A new post is available at The CESS blog by Sara O’Connor of University of California Irvine, Presence is Dominance: The History of Semipalatinsk Nuclear Test Site and Russia’s Influence in Post-Soviet Space
A Brief History of the Semipalatinsk Nuclear Test Site (SNTS)
The Semipalatinsk Nuclear Test Site was built by Kazakh prisoners as commissioned by Joseph Stalin from 1947 to 1949 near a town formerly known as Alash kala[i] and presently as Semey. The SNTS was a vast eighteen thousand square kilometers and was the site of 456 known nuclear weapons tests between its opening and its closure in 1991. Prior to being the home of the most active Soviet nuclear test site, Alash kala and its neighboring city of Karaganda were the home of a burgeoning literary and academic scene due to its role as a destination for Soviet exiles. Dostoevsky’s literary career started during his time in Semipalatinsk, and its people are featured in Crime and Punishment. The area is also well known as a native land of Abay Kunanbay uly, father of modern Kazakh poetry.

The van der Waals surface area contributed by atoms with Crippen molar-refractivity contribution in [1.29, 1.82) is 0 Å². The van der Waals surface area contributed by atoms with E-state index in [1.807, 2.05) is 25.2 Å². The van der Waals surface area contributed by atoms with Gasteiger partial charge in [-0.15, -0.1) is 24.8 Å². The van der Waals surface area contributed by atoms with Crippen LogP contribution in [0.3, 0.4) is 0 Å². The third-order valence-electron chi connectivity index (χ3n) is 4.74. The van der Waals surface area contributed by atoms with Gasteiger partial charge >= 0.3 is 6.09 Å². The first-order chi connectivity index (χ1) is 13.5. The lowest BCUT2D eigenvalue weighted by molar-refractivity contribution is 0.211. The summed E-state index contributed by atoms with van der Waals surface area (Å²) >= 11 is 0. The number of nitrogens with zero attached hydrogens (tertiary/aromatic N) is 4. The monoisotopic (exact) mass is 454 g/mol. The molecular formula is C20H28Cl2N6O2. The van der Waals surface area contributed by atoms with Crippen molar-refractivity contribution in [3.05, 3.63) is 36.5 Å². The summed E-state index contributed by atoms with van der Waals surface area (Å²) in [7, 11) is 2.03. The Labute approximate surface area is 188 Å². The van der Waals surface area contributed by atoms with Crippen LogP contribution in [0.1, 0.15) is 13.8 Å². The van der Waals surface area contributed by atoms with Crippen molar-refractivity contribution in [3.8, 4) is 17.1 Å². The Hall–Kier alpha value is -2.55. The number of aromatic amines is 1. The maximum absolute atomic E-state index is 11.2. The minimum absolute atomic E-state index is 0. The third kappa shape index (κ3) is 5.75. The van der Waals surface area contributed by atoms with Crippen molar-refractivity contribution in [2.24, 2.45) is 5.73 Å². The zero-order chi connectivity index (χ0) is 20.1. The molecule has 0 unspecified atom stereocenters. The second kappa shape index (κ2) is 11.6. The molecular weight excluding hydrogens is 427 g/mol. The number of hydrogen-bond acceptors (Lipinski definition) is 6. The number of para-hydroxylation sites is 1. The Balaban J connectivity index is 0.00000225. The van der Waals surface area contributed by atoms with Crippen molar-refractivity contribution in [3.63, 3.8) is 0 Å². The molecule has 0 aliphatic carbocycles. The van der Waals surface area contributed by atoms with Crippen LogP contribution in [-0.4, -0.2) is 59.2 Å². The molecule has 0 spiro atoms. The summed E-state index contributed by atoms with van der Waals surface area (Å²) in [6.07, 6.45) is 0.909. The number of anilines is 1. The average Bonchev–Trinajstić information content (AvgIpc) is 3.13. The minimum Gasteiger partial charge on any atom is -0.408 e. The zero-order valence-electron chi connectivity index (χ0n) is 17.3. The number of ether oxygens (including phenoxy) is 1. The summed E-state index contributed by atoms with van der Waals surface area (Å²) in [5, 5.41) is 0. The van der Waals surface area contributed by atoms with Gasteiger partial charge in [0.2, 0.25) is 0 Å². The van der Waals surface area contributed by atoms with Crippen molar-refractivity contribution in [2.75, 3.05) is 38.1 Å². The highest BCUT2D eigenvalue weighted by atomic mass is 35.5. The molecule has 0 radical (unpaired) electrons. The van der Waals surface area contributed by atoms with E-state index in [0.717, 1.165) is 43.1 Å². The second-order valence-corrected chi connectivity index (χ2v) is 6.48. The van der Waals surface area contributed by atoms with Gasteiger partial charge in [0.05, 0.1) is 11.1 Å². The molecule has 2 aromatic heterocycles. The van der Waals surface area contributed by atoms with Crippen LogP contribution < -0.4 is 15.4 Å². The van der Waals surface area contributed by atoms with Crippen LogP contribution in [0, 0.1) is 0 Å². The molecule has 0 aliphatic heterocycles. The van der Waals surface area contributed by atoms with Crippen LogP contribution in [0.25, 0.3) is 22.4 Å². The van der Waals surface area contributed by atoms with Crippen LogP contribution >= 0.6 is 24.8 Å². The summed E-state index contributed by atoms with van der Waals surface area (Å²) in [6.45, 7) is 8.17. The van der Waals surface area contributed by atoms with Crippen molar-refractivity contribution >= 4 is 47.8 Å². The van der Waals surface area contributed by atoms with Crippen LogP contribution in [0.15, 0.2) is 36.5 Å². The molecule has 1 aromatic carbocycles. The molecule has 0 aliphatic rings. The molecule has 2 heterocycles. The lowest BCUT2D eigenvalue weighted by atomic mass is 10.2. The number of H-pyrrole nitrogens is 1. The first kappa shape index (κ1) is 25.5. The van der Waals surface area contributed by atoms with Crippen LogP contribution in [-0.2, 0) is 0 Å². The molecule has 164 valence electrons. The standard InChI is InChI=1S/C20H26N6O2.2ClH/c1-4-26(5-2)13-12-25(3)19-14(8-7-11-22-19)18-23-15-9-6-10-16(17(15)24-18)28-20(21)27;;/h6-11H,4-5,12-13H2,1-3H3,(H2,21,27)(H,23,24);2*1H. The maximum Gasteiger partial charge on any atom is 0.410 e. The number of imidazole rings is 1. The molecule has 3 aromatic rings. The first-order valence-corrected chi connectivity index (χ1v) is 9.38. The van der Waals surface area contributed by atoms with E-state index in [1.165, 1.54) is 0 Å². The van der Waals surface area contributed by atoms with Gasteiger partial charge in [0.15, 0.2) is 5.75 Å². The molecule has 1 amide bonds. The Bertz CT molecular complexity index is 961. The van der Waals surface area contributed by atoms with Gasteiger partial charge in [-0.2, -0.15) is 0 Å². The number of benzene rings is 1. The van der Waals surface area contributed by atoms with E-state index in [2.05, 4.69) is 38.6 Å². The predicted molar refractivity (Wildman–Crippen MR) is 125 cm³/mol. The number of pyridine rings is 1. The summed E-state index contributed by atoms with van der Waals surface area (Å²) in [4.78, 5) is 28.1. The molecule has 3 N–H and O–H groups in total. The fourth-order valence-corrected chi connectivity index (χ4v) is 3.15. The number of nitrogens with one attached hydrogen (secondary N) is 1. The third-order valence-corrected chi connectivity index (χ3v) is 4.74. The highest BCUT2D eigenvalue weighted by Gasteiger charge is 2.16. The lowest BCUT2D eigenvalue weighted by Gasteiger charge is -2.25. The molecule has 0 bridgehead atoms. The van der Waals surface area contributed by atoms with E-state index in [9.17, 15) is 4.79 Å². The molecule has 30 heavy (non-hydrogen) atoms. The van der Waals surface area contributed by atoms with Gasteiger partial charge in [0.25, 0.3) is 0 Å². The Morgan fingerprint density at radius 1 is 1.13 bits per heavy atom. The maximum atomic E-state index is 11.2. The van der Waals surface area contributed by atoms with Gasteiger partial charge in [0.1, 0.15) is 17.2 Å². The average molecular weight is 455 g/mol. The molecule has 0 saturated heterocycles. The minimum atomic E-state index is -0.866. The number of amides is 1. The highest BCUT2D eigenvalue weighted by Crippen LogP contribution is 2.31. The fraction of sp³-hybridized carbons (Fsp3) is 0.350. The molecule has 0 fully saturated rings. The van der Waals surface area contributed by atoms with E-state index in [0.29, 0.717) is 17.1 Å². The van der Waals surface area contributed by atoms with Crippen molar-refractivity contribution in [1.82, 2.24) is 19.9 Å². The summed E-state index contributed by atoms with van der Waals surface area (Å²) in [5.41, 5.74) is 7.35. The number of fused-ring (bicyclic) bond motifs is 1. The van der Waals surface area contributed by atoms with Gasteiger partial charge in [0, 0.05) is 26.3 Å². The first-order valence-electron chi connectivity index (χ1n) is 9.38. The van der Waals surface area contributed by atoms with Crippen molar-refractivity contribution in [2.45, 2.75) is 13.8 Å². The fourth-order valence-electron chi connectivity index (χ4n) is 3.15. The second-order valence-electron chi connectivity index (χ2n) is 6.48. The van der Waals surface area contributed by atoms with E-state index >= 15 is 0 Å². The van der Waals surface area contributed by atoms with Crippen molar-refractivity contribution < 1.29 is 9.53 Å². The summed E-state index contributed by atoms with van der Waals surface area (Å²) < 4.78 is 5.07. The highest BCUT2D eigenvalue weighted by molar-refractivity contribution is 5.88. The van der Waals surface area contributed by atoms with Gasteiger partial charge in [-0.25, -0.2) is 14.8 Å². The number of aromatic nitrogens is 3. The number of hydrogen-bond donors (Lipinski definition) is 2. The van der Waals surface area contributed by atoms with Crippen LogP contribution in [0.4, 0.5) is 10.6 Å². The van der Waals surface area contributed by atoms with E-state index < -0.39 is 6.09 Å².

The climate has a dramatic range between -40 degrees Celsius in the winter and can reach over one-hundred degrees Fahrenheit (38 degrees Celsius) in the summer. In the aftermath of the nuclear tests and the closure of the site, Russian scientists declared that they did not follow protocols to bury and protect nuclear material as they could not imagine that anyone would be in the area (Harrell & Hoffman, 2013). Yet it is difficult to imagine that the placement of this project which they wanted out of sight was coincidentally neighboring the village where political dissidents had been sent, and its remoteness circumspect as it has been determined that over 1.3 million people were impacted by the nuclear tests conducted at SNTS (Harrell & Hoffman, 2013).